Claire Slattery, Frieda de Lackner and Joan Howard surround Caroline Parsons as they prepare her for the ritual eating of the Lotos. Photo by Tracy Martin.

After performing a trance in the Lotus Eaters scene I am left dangling limply on a long rope in a round depression at an old military site. From this seemingly lifeless state I have the pleasure of overhearing audience members’ reactions as they depart. The voice of a little boy follows an eager run to the edge of my cavern, “Pit of Shaaaaame!” he denounces gleefully. On another day I hear an adult say to a young girl who wants to know why I am down there, “Because she is a bad girl a very very bad bad girl.” The subtleties of the scene have been missed, surely, since the Lotus Eaters’ ritual is a communal one in which the drinking of the Lotus juice induces a clairvoyant and exhaustive trance, the culmination of a meditative group oracle ceremony. However, the use of our play as a version of the traditional warning folktale is no less important than an interpretation more closely aligned with our intentions. I imagine that next time that curious girl doesn’t clean her room or do her homework her adult counterpart can remind her of what happened to the “bad bad girl” in that Odyssey play. The child, who was so concerned about my well being, may have a strong reaction to that! I say, let’s come into the theater like children: full of righteous ideas, full of passion, and ready to be swayed and taught by what we see. I say, let’s care that much.

The cast and audience of The Odyssey on Angel Island dance in Aolia, the land of the wind. Photo by Mark Kitaoka

–Caroline Parsons

Caroline Parsons is a freelance theatre, dance and yoga instructor and teaching artist. She last performed with We Players in their Hamlet on Alcatraz.

Postcards From The Odyssey #5: Discovering the Sleepy Giant

Rebecca Longworth continues to send us postcards from We Players’ production of “The Odyssey on Angel Island”. This one is written by cast-member Maria Leigh, who talks about what it’s like to be a member of the ensemble of this unusual and demanding theater piece.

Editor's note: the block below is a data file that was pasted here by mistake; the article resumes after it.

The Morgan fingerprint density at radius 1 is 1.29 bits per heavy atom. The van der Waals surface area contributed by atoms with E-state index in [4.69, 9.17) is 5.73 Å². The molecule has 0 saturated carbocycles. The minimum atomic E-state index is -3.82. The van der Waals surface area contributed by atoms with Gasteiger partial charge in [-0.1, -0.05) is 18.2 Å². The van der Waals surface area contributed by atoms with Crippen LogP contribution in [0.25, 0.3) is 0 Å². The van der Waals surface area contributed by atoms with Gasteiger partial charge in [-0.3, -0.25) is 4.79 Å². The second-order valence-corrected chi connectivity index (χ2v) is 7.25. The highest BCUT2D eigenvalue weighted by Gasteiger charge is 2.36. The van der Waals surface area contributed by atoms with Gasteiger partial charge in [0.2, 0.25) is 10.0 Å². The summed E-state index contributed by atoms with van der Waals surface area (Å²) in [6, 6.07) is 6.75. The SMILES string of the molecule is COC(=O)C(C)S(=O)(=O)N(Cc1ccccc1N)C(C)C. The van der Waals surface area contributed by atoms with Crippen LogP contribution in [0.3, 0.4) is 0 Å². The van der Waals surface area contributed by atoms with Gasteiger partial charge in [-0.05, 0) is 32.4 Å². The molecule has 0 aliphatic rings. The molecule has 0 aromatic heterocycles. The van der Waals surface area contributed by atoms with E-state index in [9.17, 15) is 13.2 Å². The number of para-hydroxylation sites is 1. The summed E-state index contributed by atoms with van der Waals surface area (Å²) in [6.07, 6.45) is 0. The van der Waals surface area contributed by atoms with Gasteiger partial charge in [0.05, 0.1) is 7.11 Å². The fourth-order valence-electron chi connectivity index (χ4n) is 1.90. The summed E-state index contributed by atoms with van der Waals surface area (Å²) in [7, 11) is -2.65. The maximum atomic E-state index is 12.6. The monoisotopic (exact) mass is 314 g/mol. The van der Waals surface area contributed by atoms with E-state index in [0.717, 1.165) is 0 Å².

I woke up early on the first day of rehearsal for The Odyssey on Angel Island. I was nervous and excited and had a long commute to work. In the meetings leading up to our first day a mantra of sorts had emerged and was ringing in my ears, ” Don’t miss the boat. Don’t miss the boat. Don’t miss the boat”. And somehow, none of us did despite traveling from cities across the Bay Area. It was a beautiful day in early March, unseasonably warm, and as the ferry churned through the bluegreengraybrown before it, I realized that it was one of those rare moments in life where I was perfectly balanced between before and after but that the moment of falling from one to the other was imminent. The cast and crew had all signed on to spend a third of the year on Angel Island and while I understood what that meant in a technical sense, I didn’t know anything about Angel Island in a practical sense.

The adventure begins…. Photo Credit: Terry Barnet

At 1.2 square miles in area, 788 feet at its highest point, and only 3 miles from San Francisco, Angel Island dwarfs Alcatraz and, as a state park, is merely the price of a ferry ticket and back. And yet I had only visited the island once before, years ago. When pressed I would have volunteered:

“It was pretty.”
“And?”
“And I think we walked a lot?”

So the first really surprising thing I learned when I arrived on the island was that people live there.

A house on the Northeast side of the island. Photo Credit: Nathaniel Justiniano

There are currently 27 people living on the island (with six more arriving soon), 18 are parks employees and the remainder are family members. There are thirteen residences on the island, although two are currently unoccupied. The youngest inhabitant is six and the oldest is old enough that the person I talked to about it felt awkward about quoting a number.